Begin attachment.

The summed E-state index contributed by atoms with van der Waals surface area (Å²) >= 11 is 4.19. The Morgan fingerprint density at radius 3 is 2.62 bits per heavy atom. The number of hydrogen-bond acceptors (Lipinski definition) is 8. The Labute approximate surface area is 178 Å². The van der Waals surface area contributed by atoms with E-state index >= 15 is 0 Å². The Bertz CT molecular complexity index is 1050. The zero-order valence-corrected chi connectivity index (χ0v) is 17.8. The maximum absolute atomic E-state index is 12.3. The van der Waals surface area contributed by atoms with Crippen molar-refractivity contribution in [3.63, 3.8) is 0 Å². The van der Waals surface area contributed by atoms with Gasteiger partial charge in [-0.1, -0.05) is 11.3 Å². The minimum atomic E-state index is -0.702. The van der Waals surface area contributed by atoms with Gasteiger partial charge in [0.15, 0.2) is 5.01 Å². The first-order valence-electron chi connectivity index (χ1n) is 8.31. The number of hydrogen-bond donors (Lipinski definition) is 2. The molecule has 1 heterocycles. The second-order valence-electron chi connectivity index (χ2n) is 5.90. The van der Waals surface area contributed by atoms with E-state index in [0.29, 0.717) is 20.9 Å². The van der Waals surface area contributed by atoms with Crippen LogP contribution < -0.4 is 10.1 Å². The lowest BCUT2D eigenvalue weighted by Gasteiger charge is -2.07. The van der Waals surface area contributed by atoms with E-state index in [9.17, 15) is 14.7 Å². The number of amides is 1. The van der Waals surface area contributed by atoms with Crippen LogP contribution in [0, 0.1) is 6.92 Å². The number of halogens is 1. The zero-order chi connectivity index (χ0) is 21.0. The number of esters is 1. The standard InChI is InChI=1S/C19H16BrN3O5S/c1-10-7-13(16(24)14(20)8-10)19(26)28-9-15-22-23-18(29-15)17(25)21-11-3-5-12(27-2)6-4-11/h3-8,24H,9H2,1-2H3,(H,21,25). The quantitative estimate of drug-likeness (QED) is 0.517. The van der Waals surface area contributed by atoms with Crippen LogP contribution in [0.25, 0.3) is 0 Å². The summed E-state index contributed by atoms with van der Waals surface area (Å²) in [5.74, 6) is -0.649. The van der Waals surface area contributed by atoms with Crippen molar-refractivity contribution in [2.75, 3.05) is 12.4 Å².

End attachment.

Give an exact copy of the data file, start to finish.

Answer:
The summed E-state index contributed by atoms with van der Waals surface area (Å²) >= 11 is 4.19. The Morgan fingerprint density at radius 3 is 2.62 bits per heavy atom. The number of hydrogen-bond acceptors (Lipinski definition) is 8. The Labute approximate surface area is 178 Å². The van der Waals surface area contributed by atoms with E-state index >= 15 is 0 Å². The Bertz CT molecular complexity index is 1050. The zero-order valence-corrected chi connectivity index (χ0v) is 17.8. The maximum absolute atomic E-state index is 12.3. The van der Waals surface area contributed by atoms with Crippen molar-refractivity contribution in [3.63, 3.8) is 0 Å². The van der Waals surface area contributed by atoms with Gasteiger partial charge in [-0.1, -0.05) is 11.3 Å². The minimum atomic E-state index is -0.702. The van der Waals surface area contributed by atoms with Gasteiger partial charge in [0.15, 0.2) is 5.01 Å². The first-order valence-electron chi connectivity index (χ1n) is 8.31. The number of hydrogen-bond donors (Lipinski definition) is 2. The molecule has 1 heterocycles. The second-order valence-electron chi connectivity index (χ2n) is 5.90. The van der Waals surface area contributed by atoms with E-state index in [0.29, 0.717) is 20.9 Å². The van der Waals surface area contributed by atoms with Crippen LogP contribution < -0.4 is 10.1 Å². The lowest BCUT2D eigenvalue weighted by Gasteiger charge is -2.07. The van der Waals surface area contributed by atoms with E-state index in [9.17, 15) is 14.7 Å². The number of amides is 1. The van der Waals surface area contributed by atoms with Crippen LogP contribution in [0, 0.1) is 6.92 Å². The number of halogens is 1. The zero-order chi connectivity index (χ0) is 21.0. The number of esters is 1. The standard InChI is InChI=1S/C19H16BrN3O5S/c1-10-7-13(16(24)14(20)8-10)19(26)28-9-15-22-23-18(29-15)17(25)21-11-3-5-12(27-2)6-4-11/h3-8,24H,9H2,1-2H3,(H,21,25). The quantitative estimate of drug-likeness (QED) is 0.517. The van der Waals surface area contributed by atoms with Crippen LogP contribution in [0.25, 0.3) is 0 Å². The summed E-state index contributed by atoms with van der Waals surface area (Å²) in [5.74, 6) is -0.649. The van der Waals surface area contributed by atoms with Crippen molar-refractivity contribution in [2.75, 3.05) is 12.4 Å².